Christopher Simnett: “Rob Bell – True Alberta Tennis Legend”

Written by: Christopher Simnett

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***Chris grew up playing tennis in B.C. and was ranked as high as No. 2 provincially in the U12 and U16 divisions. He played in two junior national championships in the 80s. Now 39 years old, he is the “community champion” for the Tennis Canada Building Tennis Communities strategy in Airdrie, AB, where he lives with his wife and eight-year-old son. Chris spent 15 years as a journalist writing about sports for newspapers in B.C. and Alberta. He now works in public relations in Calgary. To learn more about Chris and his blog, please visit www.alltennis.ca***

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The Rob Bell Memorial is one of Alberta’s most prestigious tournaments. It is always held in the middle of June at the University of Alberta Tennis Centre and this year Rob’s son, Carson, is the top seed in the men’s Open draw.

Here’s a brief history of the event and a tribute to the man it’s named after, Rob Bell, a true legend of Alberta tennis.

This account is written by Syrell Wilson, who was married to Rob at the time of his death due to cancer in 1998.

The Rob Bell Memorial Tennis Tournament – now in its 13th year – gives tennis enthusiasts an opportunity to remember the man who laid the early groundwork at the U of A Tennis Centre that eventually lead to the development of the highly acclaimed Saville Sports Centre.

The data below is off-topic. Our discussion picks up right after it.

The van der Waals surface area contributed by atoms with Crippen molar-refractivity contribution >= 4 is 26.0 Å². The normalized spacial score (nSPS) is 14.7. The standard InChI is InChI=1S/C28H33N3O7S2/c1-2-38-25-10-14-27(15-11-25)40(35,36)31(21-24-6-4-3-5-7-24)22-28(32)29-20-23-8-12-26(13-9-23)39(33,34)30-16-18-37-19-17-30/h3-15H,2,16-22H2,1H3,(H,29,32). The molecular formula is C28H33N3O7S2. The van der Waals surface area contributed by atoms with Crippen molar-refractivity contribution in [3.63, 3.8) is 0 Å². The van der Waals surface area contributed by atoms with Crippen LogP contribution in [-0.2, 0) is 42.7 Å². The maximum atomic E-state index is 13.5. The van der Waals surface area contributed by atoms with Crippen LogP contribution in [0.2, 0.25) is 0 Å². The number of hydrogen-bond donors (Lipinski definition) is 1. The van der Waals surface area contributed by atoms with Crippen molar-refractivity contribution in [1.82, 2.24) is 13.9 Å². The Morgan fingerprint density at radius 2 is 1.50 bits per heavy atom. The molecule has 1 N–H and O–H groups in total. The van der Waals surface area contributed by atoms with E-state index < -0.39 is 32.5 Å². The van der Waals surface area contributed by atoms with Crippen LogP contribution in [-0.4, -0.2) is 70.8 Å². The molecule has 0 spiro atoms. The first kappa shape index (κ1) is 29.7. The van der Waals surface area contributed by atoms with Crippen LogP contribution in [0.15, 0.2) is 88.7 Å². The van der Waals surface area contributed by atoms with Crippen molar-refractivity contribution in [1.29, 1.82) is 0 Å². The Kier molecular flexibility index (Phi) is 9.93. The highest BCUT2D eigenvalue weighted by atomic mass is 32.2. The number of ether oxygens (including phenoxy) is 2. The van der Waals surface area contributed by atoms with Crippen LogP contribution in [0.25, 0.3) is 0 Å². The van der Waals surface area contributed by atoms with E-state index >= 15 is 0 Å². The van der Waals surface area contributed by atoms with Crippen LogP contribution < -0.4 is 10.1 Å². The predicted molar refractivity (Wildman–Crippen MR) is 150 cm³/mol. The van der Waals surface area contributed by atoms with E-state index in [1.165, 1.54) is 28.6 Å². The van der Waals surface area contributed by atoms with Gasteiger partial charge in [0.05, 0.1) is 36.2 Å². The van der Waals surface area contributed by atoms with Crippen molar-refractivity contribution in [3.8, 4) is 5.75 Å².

Rob came to Edmonton with his family in 1986 to manage and develop programming for the U of A tennis facility that had been used successfully for the 1983 Universiade Games.  He would also act as the Head Coach.  Rob’s Bachelor of Education degree and his strength in organization helped him to develop the facility at a rapid pace.  As a former elementary school teacher, Rob had a strong desire to share his knowledge.

Rob received his initial coaching instruction from Vic Braden at his tennis college in California.  Rob adopted Vic’s philosophy of teaching tennis to the masses and helping them enjoy the game at their level – whatever that was.  But he also wanted to ensure that the game he loved continued to grow and so developed a junior tennis program at the club as well.

The U of A Men’s Tennis Club Team was formed by Rob in 1987 and he acted as its coach until 1995.  He contributed greatly to the development of the sport of tennis at the university and in 1994 published his master’s thesis, “A History of Tennis at the University of Alberta”.

Rob also was involved with tennis at the city and provincial level.  He was President of the Greater Edmonton Tennis Association as well as active with Tennis Alberta – serving on the Board of Directors.  As a Level 3 Coach, Rob was the Head Course Conductor for Alberta and was instrumental in developing the first Play Tennis programs for the provincial association.

Rob acted as mentor to Russ Sluchinski, his assistant manager and when Rob left the U of A in 1995 to pursue an opportunity to coach the Bahrain Davis Cup Team, Russ capably carried on at the helm of the club and is currently the Tennis Manager at the Saville Sports Centre.  In addition, Rob’s love of teaching tennis was passed on to one of his first junior tennis students, Corey Stewart and his son, Carson Bell who are both tennis professionals at the Saville.

Although Rob succumbed to cancer in 1998, his legacy lives on.  The Rob Bell Memorial Tennis Tournament continues to give opportunities to players of all levels to compete and have fun with the game they love.

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The two most widely reported second serve statistics in professional tennis are the number of double faults a player hit, and their second serve winning percentage. If we’re trying to understand the effectiveness of a particular player’s second serve, relying only on those statistics has significant drawbacks. Article by Michal Kokta.

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